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CURSOR HANDLING

CURSOR HANDLING

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03/18/2014

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\ue000What is a cursor?
\ue000When do we need explicit cursor?
\ue000Handling explicit cursor
\ue000Cursor FOR loop
\ue000Sample program
\ue000Implicit cursor
\ue000Cursor attributes
\ue000Input arguments to cursor
\ue000FOR UPDATE and CURRENT OF clauses

What is a cursor?
Oracle uses a work area to execute SQL commands and store processing information.
PL/SQL allows you to access this area through a name using a cursor.
Cursors that you use in PL/SQL are of two types:
\ue000Implicit cursor
\ue000Explicit cursor
Implicit Cursor

PL/SQL declares an implicit cursor for every DML command, and queries that return a
single row. The name of the implicit cursor isSQL. You can directly use this cursor
without any declaration. We will see more about this later in this chapter.

Explicit Cursor
PL/SQL\u2019s implicit cursor can handle only single-row queries. If you ever need to select
more than one row using SELECT in PL/SQL then you have to use explicit cursor.
When do we need an explicit cursor?
1

SELECT command in PL/SQL block can retrieve only one row. If SELECT command
retrieves no row then NO_DATA_FOUND exception will be raised. If SELECT retrieves
more than one row then TOO_MANY_ROWS exception occurs.

So, a SELECT command will succeed only when it retrieves a single row. The reason
for this is; SELECT command copies the values of columns that it retrieved into
variables. If multiple rows are retrieved then multiple values for each column are to be
copied to a single variable and that creates the problem.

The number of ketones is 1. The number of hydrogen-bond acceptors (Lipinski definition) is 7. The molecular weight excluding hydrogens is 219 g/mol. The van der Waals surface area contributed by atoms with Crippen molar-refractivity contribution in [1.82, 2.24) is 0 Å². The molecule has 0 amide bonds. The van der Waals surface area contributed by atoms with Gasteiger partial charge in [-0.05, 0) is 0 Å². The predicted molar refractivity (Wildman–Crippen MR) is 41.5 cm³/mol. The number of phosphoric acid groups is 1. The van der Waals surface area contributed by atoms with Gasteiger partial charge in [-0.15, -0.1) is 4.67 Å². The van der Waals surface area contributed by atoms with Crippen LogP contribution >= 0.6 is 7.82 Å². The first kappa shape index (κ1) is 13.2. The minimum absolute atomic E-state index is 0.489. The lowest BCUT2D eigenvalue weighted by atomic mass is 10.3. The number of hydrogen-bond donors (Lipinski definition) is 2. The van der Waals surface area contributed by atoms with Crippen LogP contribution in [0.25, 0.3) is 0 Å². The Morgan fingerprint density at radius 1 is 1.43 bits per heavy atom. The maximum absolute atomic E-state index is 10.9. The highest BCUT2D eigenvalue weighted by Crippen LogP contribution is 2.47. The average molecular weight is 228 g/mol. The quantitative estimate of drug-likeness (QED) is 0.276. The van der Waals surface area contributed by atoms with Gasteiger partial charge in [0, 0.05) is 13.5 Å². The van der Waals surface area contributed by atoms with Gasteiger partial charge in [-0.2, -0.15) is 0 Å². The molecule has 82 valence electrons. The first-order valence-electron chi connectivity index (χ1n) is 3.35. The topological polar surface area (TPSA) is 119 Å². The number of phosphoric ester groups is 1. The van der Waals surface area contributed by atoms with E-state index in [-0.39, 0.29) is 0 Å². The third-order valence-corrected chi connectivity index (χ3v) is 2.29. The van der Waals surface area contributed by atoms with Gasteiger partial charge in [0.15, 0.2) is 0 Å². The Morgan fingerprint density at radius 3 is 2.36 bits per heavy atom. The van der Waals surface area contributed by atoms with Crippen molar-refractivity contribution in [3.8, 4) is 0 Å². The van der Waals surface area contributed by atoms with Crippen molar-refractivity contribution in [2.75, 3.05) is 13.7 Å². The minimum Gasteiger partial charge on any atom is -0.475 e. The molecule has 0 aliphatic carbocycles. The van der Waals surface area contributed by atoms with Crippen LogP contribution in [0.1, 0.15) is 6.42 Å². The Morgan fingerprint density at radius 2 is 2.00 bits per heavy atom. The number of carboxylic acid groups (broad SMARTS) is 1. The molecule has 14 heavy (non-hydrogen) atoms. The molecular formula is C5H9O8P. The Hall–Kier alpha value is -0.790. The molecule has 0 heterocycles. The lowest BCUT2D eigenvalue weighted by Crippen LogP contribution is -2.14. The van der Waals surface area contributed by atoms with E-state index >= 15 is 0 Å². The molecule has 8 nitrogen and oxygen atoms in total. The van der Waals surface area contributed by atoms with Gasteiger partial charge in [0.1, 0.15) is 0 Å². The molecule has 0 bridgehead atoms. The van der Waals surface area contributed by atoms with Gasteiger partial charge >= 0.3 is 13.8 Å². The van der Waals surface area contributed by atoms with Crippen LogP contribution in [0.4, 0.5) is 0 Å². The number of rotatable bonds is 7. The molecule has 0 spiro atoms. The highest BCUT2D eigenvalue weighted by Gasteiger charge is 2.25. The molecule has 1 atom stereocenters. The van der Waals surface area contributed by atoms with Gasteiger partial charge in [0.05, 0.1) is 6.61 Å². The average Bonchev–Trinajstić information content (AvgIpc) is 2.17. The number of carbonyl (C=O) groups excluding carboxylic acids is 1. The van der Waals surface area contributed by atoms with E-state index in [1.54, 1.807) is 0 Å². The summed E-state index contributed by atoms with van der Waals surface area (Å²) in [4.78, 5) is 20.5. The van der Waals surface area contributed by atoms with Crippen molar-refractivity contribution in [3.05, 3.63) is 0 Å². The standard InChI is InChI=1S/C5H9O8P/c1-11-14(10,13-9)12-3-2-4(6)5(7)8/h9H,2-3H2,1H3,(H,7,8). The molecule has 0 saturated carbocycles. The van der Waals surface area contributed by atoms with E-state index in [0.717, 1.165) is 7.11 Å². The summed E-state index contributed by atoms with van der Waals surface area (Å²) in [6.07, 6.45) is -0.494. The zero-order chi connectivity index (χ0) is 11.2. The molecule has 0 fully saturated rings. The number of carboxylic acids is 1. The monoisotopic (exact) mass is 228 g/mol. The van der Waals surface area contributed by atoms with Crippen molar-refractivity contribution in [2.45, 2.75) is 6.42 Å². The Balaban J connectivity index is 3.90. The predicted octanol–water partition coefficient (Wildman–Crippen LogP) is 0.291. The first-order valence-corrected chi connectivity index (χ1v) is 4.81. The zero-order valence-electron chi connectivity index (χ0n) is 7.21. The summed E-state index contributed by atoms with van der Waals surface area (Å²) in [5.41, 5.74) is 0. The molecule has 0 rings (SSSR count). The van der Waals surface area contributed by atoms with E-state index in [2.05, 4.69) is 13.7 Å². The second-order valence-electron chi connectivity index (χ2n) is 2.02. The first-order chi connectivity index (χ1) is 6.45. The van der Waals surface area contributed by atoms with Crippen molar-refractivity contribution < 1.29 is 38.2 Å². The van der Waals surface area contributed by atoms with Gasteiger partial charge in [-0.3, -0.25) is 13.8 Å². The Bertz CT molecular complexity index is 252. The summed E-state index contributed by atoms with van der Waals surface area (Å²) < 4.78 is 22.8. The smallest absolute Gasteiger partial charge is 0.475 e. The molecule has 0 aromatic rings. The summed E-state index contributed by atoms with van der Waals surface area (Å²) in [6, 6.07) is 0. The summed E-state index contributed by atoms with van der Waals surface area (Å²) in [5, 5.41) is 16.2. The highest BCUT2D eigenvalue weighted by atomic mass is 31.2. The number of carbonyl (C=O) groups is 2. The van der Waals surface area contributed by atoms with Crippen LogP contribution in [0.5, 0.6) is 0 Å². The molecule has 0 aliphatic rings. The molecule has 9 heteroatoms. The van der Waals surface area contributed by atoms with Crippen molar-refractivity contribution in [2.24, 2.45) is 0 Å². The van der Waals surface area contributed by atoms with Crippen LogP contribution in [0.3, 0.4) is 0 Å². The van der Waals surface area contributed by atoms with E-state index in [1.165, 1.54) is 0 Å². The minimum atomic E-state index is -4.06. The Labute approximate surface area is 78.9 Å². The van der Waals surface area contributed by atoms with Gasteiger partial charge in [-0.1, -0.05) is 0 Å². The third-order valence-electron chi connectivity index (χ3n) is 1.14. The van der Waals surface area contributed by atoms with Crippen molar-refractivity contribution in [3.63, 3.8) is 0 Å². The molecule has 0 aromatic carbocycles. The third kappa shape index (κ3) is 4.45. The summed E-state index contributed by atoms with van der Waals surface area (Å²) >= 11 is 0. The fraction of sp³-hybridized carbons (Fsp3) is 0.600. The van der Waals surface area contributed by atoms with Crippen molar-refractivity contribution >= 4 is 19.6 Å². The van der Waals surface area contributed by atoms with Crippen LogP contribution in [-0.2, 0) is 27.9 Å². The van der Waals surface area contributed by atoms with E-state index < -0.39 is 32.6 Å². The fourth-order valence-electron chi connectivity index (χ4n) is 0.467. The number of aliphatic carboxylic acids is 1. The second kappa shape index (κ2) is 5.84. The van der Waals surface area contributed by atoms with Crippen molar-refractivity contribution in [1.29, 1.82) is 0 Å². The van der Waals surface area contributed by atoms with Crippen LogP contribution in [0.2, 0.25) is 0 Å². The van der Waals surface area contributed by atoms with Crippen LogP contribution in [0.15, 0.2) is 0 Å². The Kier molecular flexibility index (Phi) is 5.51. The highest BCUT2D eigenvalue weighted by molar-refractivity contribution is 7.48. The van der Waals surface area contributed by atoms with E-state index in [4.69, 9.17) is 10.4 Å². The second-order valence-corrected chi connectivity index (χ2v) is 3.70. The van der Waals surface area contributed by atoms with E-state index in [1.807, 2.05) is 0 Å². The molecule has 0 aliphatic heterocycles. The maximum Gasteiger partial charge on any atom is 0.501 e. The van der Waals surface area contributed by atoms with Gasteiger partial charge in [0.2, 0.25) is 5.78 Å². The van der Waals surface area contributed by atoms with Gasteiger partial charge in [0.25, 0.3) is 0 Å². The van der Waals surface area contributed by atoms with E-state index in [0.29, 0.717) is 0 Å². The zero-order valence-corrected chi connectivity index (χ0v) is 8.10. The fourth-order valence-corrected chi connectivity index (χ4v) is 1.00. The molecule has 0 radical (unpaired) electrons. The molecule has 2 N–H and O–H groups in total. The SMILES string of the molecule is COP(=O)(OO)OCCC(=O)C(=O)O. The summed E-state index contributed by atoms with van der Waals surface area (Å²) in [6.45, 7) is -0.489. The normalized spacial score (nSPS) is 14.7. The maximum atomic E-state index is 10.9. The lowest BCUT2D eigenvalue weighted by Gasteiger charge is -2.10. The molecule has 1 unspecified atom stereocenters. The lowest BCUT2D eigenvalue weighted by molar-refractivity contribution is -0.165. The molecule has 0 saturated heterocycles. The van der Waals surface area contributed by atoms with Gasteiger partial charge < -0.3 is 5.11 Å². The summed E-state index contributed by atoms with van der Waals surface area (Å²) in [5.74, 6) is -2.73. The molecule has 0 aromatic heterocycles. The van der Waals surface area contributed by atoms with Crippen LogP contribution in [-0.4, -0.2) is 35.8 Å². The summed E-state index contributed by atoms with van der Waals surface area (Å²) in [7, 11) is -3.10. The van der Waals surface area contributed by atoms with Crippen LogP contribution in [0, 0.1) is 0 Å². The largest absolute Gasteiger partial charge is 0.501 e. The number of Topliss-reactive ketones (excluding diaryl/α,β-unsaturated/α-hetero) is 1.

declarev_ccode varchar2(5);
v_fee
number(5);
begin
select
ccode,fee into
v_ccode, v_fee
from courses
where duration > 25;
end;
SELECT command in the above example will raise TOO_MANY_ROWS exception if more
than one course is having duration more than 25.

An explicit cursor is the solution to the problem. A cursor can store a collection of records retrieved by a query. Then it allows us to fetch one record from cursor at a time and thereby enabling to process all the records in the cursor.

As you can see in figure 1, SELECT retrieves rows from database into cursor. Cursor stores the collection of record retrieved by SELECT. Then the program can fetch one row at a time from cursor and apply the required process to it.

SELECT command given at the time of declaring the cursor is used to retrieve the data
from database. Records in the cursor will be fetched one at a time using FETCH
statement, which fetches the data from current row of the cursor and copies the data
into variables.

2
Database
SELECT used
with cursor
FETCH
variables
Cursor
Current Row
Figure 1: An explicit cursor.
Handling explicit cursor

Explicit cursor is a name used to refer to an area where you can place multiple rows
retrieved by SELECT. You must use an explicit cursor whenever you have to use a
multi-row query in PL/SQL.

The following are the steps required to create and use an explicit cursor:

\ue000Declare the cursor in Declare section
\ue000Open the cursor using OPEN statement in Executable part
\ue000Fetch one row at a time using FETCH statement.
\ue000Close the cursor after all the records in the cursor are fetched and processed by

using CLOSE.
The following section will discuss each step in detail.
Declaring a cursor

A cursor is declared in Declare section using CURSOR statement. At the time of
declaration the name of the cursor and the associated SELECT statement are
mentioned.

CURSOR cursor_name [(parameter[, parameter]...)]
IS select_statement
[FOR UPDATE [OF column,column, . . . ];

The following example shows how to declare a cursor.
declare

cursor course_det is
select ccode, name, fee
from

courses;
begin
end;
COURSE_DET is the name of the cursor, which will be populated with the rows
retrieved by the given SELECT at the time of opening the cursor.
3

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